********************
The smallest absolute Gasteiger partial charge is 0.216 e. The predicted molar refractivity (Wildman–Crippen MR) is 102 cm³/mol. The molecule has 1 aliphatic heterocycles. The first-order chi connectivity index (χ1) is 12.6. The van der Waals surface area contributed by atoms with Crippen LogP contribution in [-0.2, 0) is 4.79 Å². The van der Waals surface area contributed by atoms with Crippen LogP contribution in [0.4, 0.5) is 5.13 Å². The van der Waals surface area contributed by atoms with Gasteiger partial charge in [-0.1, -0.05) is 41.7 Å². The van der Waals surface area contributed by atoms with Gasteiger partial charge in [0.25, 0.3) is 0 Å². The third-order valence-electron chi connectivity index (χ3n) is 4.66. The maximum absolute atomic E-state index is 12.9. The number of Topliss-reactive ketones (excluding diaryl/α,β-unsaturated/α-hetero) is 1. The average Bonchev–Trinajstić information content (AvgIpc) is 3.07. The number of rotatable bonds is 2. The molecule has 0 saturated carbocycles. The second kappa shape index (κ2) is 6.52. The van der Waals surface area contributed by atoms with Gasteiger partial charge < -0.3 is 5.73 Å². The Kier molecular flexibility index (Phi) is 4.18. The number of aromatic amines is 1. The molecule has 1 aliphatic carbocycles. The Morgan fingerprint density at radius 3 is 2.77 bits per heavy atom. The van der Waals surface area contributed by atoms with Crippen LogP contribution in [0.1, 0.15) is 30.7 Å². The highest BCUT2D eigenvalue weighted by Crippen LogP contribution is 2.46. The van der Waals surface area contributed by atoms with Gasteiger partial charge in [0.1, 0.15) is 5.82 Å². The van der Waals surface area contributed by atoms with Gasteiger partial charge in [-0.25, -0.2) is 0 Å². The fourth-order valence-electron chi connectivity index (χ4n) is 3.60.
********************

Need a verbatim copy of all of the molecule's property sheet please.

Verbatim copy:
The smallest absolute Gasteiger partial charge is 0.216 e. The predicted molar refractivity (Wildman–Crippen MR) is 102 cm³/mol. The molecule has 1 aliphatic heterocycles. The first-order chi connectivity index (χ1) is 12.6. The van der Waals surface area contributed by atoms with Crippen LogP contribution in [-0.2, 0) is 4.79 Å². The van der Waals surface area contributed by atoms with Crippen LogP contribution in [0.4, 0.5) is 5.13 Å². The van der Waals surface area contributed by atoms with Gasteiger partial charge in [-0.1, -0.05) is 41.7 Å². The van der Waals surface area contributed by atoms with Gasteiger partial charge in [0.25, 0.3) is 0 Å². The third-order valence-electron chi connectivity index (χ3n) is 4.66. The maximum absolute atomic E-state index is 12.9. The number of Topliss-reactive ketones (excluding diaryl/α,β-unsaturated/α-hetero) is 1. The average Bonchev–Trinajstić information content (AvgIpc) is 3.07. The number of rotatable bonds is 2. The molecule has 0 saturated carbocycles. The second kappa shape index (κ2) is 6.52. The van der Waals surface area contributed by atoms with Gasteiger partial charge < -0.3 is 5.73 Å². The Kier molecular flexibility index (Phi) is 4.18. The number of aromatic amines is 1. The molecule has 1 aliphatic carbocycles. The Morgan fingerprint density at radius 3 is 2.77 bits per heavy atom. The van der Waals surface area contributed by atoms with Crippen LogP contribution in [0.1, 0.15) is 30.7 Å². The highest BCUT2D eigenvalue weighted by Crippen LogP contribution is 2.46. The van der Waals surface area contributed by atoms with Gasteiger partial charge in [0.1, 0.15) is 5.82 Å². The van der Waals surface area contributed by atoms with Gasteiger partial charge in [-0.25, -0.2) is 0 Å². The fourth-order valence-electron chi connectivity index (χ4n) is 3.60.